Responding to subtle changes

There are times when the secret to successful patterns is blowin' in the wind.

 That was definitely the key to Skeet Reese staying with a school of quality bass during the Lake Amistad Elite Series Tournament in Texas earlier this year.

 Reese spent his practice period during the prespawn period looking for giant bass on the massive Texas/Mexico border lake, and Amistad is full of them.

 "The best big-fish pattern I could find was on the deep breaks leading into the creeks," he recalled. "The bass hadn't moved up to spawn, but they were staging on the deep stuff in anticipation of making that move."

 Reese used a Lucky Craft Pointer 128 to jerk up a five fish limit weighing more than 25 pounds on the first day of competition, and he added another 21 pounds the second day to move into 16th place.

 On the third day, his deep pattern was deteriorating quickly, producing only small fish. He found that puzzling since the weather patterns the third day were about the same as they were during the first day of the tournament.

 "The water was clear and the weather was warming compared to what it had been in practice," he noted. "The quality of my deep fish was dropping. Conditions were changing, but I wasn't sure why."

 He had a hunch the wind was a contributing factor. So he put his foot on his trolling motor and started following the wind toward a shallower strike zone.

 "I just started exploring, moving shallower into the pockets near the places I'd been fishing," he explained.

 "When I saw the [water] temperature on my Lowrance graph rise into the mid-60s, which was a lot warmer than I found in the shallows during practice, I began to understand what was going on."

 The steady breeze, he surmised, was pushing warmer surface water into the creek and the fish were moving shallow along with it.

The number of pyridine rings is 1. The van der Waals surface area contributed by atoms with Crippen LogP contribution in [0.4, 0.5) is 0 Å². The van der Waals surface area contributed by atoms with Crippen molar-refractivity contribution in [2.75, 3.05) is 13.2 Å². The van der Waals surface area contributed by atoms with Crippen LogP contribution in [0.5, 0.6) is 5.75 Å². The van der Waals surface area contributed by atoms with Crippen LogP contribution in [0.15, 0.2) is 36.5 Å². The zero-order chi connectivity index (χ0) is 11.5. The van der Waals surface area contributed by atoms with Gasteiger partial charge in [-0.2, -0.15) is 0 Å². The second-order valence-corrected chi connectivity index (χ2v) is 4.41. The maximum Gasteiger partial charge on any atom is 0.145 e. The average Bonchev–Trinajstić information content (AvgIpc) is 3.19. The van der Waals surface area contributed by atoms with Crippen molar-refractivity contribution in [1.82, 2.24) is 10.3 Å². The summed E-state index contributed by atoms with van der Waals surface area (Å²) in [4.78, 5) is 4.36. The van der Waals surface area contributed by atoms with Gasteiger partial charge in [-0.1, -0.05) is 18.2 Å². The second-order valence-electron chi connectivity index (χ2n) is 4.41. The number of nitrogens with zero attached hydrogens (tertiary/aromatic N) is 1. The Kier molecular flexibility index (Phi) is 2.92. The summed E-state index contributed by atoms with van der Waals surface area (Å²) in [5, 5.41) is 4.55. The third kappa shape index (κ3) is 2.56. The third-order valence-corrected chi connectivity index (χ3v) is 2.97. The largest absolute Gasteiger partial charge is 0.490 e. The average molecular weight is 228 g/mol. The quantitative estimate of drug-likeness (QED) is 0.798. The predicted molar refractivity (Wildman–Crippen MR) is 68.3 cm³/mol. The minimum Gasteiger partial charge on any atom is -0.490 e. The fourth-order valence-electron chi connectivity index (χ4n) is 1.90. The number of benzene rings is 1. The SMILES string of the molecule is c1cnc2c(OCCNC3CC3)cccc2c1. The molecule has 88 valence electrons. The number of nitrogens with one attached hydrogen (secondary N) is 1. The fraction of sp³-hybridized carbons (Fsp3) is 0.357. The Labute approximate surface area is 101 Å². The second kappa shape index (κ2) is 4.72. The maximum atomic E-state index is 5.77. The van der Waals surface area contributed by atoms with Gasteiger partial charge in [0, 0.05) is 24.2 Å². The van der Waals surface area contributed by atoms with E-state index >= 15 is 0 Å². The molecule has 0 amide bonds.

"I started seeing a lot of big fish and getting better bites," Reese described. "Those fish I had been catching 200 yards out on the ledge had moved up overnight."

 From that point on, Reese began keying on windblown pockets along the shoreline. The pockets that were basically protected from the wind, he soon discovered, lacked the quality of fish he found in the ones that caught the brunt of the wind.

 "In addition to having warmer water, the windblown pockets produced more aggressive fish than the calmer ones did," he observed.

 "That's important to remember when fishing clear water. Key on the windier shallows and you'll get more bites."

 Reese probed around brushpiles located in the exposed pockets with a Gulp! Sinking Minnow. His biggest fish came on a swimbait that he worked slowly through the openings in the cover.

 The strategy produced a ninth place finish in the event. However, Reese now believes he would have probably fallen out of the Top 20 without making that subtle adjustment.

 "It's not easy to abandon a pattern that has been working so well. But sometimes you have to take those risks," he offered.

 "The wind didn't change directions or speed, but its [gradual] effect on the water and fish over a couple of days was huge.

 "It's one I could have overlooked, so I'm glad I picked up on it."